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The chilling effects of cold temperature stress
The cold stress effect in northern climates on soybeans and winter wheat in the spring is more than twice as strong and twice as damaging as the well-known extreme heat stress effect, according to new research.
The uncertainty of climate change means that understanding the effects of cold temperature stress on various northern crop yields is of increasing global importance.
Former University of Guelph graduate student Tor Tolhurst and Professor Alan Ker of the Department of Food, Agricultural and Resource Economics, modelled the relationship between northern climates and the production of Ontario corn, soybeans, and winter wheat. They wanted to understand how past weather fluctuations and cold temperature stress have affected crop yields in a northern climate.
Specifically, Tolhurst and Ker adapted two new weather measurements — otherwise known as weather metrics — to capture the effects of cold temperatures in northern growing regions. The new metrics capture the amount of time a plant is exposed to cold or freezing temperatures, respectively.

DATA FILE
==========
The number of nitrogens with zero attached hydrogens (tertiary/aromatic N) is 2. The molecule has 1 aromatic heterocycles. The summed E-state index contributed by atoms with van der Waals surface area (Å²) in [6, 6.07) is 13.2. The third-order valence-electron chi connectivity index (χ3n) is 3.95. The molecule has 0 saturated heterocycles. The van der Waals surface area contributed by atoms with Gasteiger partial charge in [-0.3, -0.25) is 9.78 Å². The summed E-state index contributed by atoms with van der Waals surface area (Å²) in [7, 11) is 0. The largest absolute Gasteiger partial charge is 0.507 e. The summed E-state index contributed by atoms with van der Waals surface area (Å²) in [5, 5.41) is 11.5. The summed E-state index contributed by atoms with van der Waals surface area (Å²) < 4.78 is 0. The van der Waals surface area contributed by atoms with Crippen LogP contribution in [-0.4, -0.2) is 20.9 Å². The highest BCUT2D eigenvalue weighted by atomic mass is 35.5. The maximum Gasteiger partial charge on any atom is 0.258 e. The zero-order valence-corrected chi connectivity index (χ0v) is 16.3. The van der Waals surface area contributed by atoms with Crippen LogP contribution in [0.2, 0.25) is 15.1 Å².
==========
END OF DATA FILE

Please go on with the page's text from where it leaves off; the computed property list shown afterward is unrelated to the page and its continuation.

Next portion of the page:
Tolhurst and Ker say the introduction of the two new metrics is important for explaining variations in crop yields in a northern climate where crops experience extreme weather fluctuations including exposure to cold temperatures and killing-frost.
Additionally, they allowed the start and end dates of the growing season to vary in their models from year to year and between counties. This way, inherent differences in growing conditions across Ontario counties were accounted for.
“Next we hope to investigate the effects of changing climate thresholds on crop yield productivity,” says Ker.
Funding for this research was provided by the Ontario Ministry of Agriculture, Food and Rural Affairs. •
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